It’s a boring day on our family horse farm that my Mom, Dad, sister Autumn-Marie, and I lived on in Laredo, Texas. The weather was hot and sticky for this summer of 2011. A mild breeze blew every now and again, but that didn’t help much because of all the dust it sprayed in the air. I was lying on my bed, staring out my window when Autumn-Marie barreled into my room like a tumbleweed in a hurricane.
“Kyle, I’m bored. There’s nothing to do. What are you doing?”
My sister was 15, only a year younger, but it seemed like we were forever apart in age. I replied, “Ughmmm” or at least that’s what I heard. She must have caught on that I wasn’t about to be annoyed by her. Before she could instigate me, I quickly came up with a plan. “Let’s go explore!” Her downcast face suddenly lit up like lights on a Christmas tree with the biggest smile I had ever seen.
I jumped out of my bed, pushed her aside, and ran down the solid oak staircase in the hallway and out the front porch screen door. As the door slammed shut, the peeling white paint scattered in the air like confetti. Just as the door closed, Autumn-Marie replayed the scene. I cringed when the door creaked and then banged closed once again. She was quick, for a girl, and caught up with me fast.
We were just at the end of our never-ending dirt driveway that met with the asphalt road when Autumn-Marie began her interrogations again. “Where are we going…How far is it…Is it dangerous?”
I rolled my eyes and sighed. “Do you ever shut up? We’re going to Fort McIntosh, and we’ll be there in like 10 minutes.”
Fort McIntosh is the location of Laredo Community College’s main campus now; it used to be a real fort back during the Civil War days. The high school kids in town always talked about how it was haunted. My sister and I were going to prove today that this was just a rumor and not true at all. Ten minutes later, we arrived at the gates of Fort McIntosh. The entrance was closed since it was now after hours. The two rusty metal doors were loosely chained shut. There was just enough space for the both of us to squeeze through.
Just as my feet touched the ground on the other side of the fence, I felt a strange ripple throughout my body. It was as if something went all the way through me. The even stranger thing was how dark it had got in a matter of seconds. That was when I first heard the cannons and smelled the smoke. I snapped at Autumn-Marie to hurry up. “OMG! I think they’re doing a reenactment tonight. We are going to have front row seats sis!”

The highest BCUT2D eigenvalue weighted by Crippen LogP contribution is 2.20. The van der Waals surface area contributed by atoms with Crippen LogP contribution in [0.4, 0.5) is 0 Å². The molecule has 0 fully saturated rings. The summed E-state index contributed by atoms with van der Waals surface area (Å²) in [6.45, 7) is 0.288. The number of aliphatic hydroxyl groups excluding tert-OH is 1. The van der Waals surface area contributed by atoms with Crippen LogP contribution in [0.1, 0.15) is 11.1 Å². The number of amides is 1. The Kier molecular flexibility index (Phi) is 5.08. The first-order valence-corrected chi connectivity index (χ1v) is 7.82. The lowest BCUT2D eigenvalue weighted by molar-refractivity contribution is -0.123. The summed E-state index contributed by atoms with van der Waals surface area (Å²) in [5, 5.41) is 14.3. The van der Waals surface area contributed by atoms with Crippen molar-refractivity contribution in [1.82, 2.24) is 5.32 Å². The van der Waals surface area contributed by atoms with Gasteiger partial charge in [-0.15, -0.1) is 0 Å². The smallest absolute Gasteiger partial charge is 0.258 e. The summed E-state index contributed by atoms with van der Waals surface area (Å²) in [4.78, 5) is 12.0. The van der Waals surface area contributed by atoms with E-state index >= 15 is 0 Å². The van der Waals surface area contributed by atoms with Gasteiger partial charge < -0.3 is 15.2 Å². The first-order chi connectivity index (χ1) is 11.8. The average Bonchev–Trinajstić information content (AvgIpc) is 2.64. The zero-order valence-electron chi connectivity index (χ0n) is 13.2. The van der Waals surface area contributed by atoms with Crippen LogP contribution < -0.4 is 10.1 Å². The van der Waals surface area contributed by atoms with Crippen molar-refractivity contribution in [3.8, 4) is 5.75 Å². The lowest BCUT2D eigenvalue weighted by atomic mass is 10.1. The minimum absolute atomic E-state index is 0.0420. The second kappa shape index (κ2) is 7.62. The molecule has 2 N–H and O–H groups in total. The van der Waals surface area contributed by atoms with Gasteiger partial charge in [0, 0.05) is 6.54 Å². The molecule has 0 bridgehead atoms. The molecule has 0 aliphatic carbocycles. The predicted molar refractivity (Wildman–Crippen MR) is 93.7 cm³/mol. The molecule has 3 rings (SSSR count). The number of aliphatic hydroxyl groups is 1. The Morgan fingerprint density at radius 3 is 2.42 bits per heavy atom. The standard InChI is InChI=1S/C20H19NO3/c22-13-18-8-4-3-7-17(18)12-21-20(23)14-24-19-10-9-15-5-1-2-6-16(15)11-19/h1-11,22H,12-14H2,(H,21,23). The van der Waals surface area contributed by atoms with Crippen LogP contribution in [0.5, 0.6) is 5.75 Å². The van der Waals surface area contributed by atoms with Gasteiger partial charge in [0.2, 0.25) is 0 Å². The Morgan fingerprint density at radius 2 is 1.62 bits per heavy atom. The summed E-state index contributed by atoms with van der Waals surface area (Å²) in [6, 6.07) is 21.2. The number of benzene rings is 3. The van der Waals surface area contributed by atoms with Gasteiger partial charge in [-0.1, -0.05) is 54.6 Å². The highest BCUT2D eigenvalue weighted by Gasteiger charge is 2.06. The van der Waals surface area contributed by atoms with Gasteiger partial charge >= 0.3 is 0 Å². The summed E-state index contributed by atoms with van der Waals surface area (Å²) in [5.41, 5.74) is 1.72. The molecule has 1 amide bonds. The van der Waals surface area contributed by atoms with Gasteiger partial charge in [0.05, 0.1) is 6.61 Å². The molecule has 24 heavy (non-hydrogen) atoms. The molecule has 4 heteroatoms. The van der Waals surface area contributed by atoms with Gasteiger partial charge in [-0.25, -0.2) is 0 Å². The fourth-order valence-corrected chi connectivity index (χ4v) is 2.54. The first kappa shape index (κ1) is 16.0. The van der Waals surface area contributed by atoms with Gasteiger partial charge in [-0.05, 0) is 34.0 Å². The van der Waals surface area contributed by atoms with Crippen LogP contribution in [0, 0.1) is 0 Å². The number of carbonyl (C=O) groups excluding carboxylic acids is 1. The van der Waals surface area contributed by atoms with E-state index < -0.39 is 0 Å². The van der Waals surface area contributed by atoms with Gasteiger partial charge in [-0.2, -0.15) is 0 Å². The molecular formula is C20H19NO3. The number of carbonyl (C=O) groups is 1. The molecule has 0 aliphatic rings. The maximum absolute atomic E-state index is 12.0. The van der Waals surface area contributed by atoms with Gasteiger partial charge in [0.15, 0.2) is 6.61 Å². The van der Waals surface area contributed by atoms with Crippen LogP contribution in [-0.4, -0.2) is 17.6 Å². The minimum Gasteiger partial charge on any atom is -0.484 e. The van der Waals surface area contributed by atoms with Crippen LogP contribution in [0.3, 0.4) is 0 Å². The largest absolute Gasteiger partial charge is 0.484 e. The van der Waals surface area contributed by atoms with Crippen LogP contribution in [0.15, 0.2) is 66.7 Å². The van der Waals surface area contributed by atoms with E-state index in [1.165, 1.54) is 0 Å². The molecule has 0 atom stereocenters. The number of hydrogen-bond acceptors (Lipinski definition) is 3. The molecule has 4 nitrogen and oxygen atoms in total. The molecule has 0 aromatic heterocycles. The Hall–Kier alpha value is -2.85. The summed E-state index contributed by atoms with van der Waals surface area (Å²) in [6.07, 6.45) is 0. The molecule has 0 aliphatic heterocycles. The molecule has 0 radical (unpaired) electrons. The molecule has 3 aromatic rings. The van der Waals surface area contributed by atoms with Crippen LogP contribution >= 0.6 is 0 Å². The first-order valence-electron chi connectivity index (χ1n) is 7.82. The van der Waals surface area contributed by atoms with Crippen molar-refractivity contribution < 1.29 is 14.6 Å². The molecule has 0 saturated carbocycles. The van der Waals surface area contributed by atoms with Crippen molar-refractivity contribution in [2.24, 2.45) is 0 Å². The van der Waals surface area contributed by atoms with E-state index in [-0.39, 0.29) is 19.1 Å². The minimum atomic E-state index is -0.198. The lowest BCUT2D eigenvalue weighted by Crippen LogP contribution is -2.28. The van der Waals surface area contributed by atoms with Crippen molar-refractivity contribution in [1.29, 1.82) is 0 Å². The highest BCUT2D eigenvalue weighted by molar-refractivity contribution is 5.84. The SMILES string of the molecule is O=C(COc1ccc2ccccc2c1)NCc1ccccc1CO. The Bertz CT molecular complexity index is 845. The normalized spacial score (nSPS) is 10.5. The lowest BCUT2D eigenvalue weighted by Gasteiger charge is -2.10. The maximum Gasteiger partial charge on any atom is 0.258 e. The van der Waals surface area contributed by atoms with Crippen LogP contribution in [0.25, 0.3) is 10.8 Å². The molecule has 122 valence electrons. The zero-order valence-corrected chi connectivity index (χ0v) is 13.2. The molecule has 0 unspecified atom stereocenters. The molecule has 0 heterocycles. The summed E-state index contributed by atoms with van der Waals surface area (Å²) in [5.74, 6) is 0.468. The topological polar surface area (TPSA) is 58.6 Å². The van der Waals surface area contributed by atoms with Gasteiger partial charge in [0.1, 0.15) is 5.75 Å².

The clouds of cannon smoke consumed the air. Autumn-Marie’s eyes went wide,and a frightened look came over her. I had to squeeze my eyes slightly closed to see what had caused the animated sister of mine to become a mute. A re-enactor playing Lieutenant Colonel James S. McIntosh stopped right in front of us.
“What are ye youngn’s doing on this battlefield?”
This guy was clearly taking his acting overboard. “You’re scaring my sister you idiot, go bother someone else with your bad acting,” I replied.
Now he was the one confused. He appeared to want to say something, but before he had the chance, a young man with a bayonet attacked him. I froze. My surroundings began to spin until I finally settled on Autumn-Marie who’d just thrown-up. A red stain began to spread on the actor’s costume. I began to realize that this was no longer a reenactment but something altogether different. But how?! I wanted answers, but I grabbed Autumn-Marie and was dragging her through the metal gates, and I felt that strange ripple once again
“What was that about!?” I asked.
“Do you not know that was NOT a re-enactment? It was real; somehow we went back in time,” she said.
I was seriously confused, scared, and just wanted to clear my head. I grabbed my sister’s hand, and we raced home together. I didn’t look back until I saw my Dad in the doorway of the barn asking us where we’d been. I turned back quizzically at Autumn-Marie who had her head turned around. “We were just exploring!”